Tuesday, April 10, 2018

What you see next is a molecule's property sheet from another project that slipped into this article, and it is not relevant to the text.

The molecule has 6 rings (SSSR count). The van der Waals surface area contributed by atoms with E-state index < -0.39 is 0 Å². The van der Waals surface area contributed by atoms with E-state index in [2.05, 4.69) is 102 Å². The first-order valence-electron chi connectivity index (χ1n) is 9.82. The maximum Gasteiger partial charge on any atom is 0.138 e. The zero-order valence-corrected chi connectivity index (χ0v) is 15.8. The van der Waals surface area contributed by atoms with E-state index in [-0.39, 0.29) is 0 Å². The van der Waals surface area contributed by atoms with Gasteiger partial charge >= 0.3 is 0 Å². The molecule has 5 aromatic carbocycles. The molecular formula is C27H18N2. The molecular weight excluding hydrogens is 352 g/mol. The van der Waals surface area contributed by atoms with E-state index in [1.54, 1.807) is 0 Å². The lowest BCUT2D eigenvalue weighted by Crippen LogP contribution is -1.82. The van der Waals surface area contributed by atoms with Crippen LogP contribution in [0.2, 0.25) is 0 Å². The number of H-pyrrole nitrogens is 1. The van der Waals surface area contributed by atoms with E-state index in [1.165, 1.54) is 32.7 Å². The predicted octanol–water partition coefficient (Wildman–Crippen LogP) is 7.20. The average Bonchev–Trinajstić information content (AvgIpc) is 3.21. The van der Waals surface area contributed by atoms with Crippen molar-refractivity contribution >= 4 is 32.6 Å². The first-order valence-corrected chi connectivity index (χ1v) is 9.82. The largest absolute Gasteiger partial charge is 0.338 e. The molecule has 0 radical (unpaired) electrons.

Next-generation fusion experiments will attempt to reduce the size and cost of fusion power plants by increasing volumetric fusion power density, which depends strongly on magnetic field. The recent development of high-temperature superconducting (HTS) technology has allowed the exploitation of this magnetic field dependence in designs for next-generation fusion experiments with large Q that remain compact and cost-efficient by using magnetic fields of greater than 9 T, in excess of the operating range of previous tokamak experiments. Developing theoretical and computational understanding of trends with increasing magnetic field is of critical importance for the new era of very-high-field HTS machines. This talk introduces one area of particular significance to high-magnetic-field experiments which hope to demonstrate net energy: the stability behavior of Alfvén eigenmodes (AEs). In a tokamak, energetic particles, including alpha particles produced in D-T fusion reactions, can drive these modes unstable, leading to increased energetic particle transport. This behavior is detrimental to device operation; it can lead both to loss of alpha power needed to heat the plasma and to damage to device walls. AE physics is strongly sensitive to background magnetic field strength through the magnetic field dependence of AE resonances. This talk describes the origin of this dependence, and considers one of its effects, the loss of one of the AE resonances when device Alfvén speed reaches the alpha particle birth velocity. This effect could allow more flexibility in management of AE behavior for high-magnetic field machines.